Balancing Sensory Systems
By Lisa Dress
Perception is reality--or so the old saying goes. And in many cases this holds true, but not when it comes to balance. A person's ability to walk or run across various surfaces, watch a plane zoom through the sky, or negotiate his way through a dark room, without becoming imbalanced, is dependent on an intricate process in the body.
The process of maintaining balance involves three systems in the body: the somatosensory, the vestibular and the visual. These sensory systems, which work independently but often overlap in maintaining balance, send information to the central nervous system. A condition or disease may prohibit one of the three systems from functioning properly. The result is often imbalance, said Joel A. Goebel, MD, FACS, associate professor of otolaryngology and director of the Vestibular and Ocular Motor Laboratory at Washington University School of Medicine in St. Louis.
THE ROLE of physical therapists in treating patients with imbalance due to a problem with one of the three sensory systems is to enhance the integration of the input or to affect the way the brain responds to a deficit in one (or more) of the three sensory systems through exercise, said Susan J. Herdman, PhD, PT, associate professor of orthopedics and rehabilitation at the University of Miami, in Coral Gables, FL. Although imbalance can result from other sources such as incorrect motor input or CNS damage to motor systems, this article will focus on the effect of the three systems.
The somatosensory input the brain receives from muscles and joints stems from sensory receptors called proprioceptors. These proprioceptors are sensitive to pressure and the stretching motion (in the tissue) that surrounds them. The impulses that come from the neck (which indicate which way the head is turning) and impuls-es that come from the ankles and the bottom of the feet (which indicate the movement of the body in relationship to space and the surface a person is standing) are especially important in maintaining balance, noted Dr. Goebel.
A person with diabetic neuropathy, for example, who has decreased sensation in the feet, may experience a somatosensory deficit resulting in imbalance. As part of treatment, the somatosensory system can be enhanced (depending on how acute or chronic the somatosensory deficit is) through exercises that help the person either use the damaged system more efficiently, or through fine-tuning the other two systems. Exercises that would enhance the somatosensory system, Dr. Goebel noted, would include the patient standing in his bare feet on various surfaces to re-train the brain to interpret the input received from the somatosensory system. Dr. Herdman added that patients should also experience the various surfaces with their eyes closed to eliminate visual stimuli and help them focus their attention on somatosensory and vestibular cues.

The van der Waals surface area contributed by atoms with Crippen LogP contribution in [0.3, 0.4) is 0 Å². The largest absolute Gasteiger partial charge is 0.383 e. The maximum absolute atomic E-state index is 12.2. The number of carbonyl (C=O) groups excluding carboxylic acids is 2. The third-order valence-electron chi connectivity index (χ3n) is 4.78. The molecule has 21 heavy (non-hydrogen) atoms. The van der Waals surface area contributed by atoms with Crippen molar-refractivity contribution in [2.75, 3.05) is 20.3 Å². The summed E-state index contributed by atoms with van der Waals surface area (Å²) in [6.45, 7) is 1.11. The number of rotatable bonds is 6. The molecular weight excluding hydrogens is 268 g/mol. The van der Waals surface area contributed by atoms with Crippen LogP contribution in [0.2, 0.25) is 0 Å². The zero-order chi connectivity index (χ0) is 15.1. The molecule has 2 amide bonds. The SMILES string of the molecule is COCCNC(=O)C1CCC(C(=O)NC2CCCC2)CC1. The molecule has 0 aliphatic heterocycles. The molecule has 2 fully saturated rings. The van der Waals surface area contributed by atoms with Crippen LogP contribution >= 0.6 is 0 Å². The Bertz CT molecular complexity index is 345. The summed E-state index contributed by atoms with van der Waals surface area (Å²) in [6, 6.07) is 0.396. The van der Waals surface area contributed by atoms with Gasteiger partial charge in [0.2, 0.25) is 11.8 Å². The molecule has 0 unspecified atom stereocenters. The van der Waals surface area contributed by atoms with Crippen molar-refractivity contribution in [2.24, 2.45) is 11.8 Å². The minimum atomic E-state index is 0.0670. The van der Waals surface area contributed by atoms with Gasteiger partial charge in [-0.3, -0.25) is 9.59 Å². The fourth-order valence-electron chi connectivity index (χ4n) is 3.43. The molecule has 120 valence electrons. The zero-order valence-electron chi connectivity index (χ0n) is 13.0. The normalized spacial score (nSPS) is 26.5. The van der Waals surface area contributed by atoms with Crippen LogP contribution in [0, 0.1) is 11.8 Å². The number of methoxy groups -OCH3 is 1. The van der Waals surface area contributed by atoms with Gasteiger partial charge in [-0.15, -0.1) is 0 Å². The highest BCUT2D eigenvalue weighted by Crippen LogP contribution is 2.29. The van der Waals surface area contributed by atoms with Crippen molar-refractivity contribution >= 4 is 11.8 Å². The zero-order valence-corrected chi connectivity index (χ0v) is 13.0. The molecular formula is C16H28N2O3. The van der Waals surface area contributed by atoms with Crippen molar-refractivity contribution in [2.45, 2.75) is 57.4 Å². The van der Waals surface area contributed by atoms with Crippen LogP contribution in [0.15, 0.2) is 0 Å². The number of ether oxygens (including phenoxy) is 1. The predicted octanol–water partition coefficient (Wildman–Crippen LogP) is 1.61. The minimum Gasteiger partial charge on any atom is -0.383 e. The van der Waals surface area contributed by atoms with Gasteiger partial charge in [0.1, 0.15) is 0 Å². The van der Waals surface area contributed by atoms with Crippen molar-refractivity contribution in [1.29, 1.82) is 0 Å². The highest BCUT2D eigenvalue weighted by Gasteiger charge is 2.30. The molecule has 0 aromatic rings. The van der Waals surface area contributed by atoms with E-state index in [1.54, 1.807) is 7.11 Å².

Dr. Herdman explained how the vestibular system works: It originates in the inner ear from five balance receptor sites. These sites are located in three semicircular canals (anterior, horizontal and posterior) and two sacs (the saccule and the utricle). Each semicircular canal lies roughly perpendicular to the other two. When a person rotates his head in the plane of a particular canal, the endolyphatic fluid within the canal lags behind the movement of the canal. The fluid pushes against sensory receptors (hair cells) in the canal and temporarily bends them. This bending of the hair cells in the inner ear sends impulses to the brain via the nervous system.
The mechanism is slightly different when people change their head position or move their head in a straight line, she explained. Calcium carbonate crystals produced naturally by the body make the hair cells of the saccule and utricle react to the pull of gravity or to translational movement of the head. The hair cells in the saccule and utricle send messages to the central nervous system. The weight of the crystals pushes on the hair cells which makes them respond to the pull of gravity and are extremely sensitive to which way the body and the head are moving.
WHEN BOTH inner ears are functioning properly, the vestibular system sends symmetrical messages to the brain. The primary mechanism of recovery when one inner ear is affected would be for the remaining vestibular system and the somatosensory and visual systems, to compensate for the damaged one. "This is unique to the inner ear system. The vestibular neurons in the central nervous system increase their response to head movement through a process called adaptation. Exercises can help improve the function of the remaining vestibular system," Dr. Herdman stated.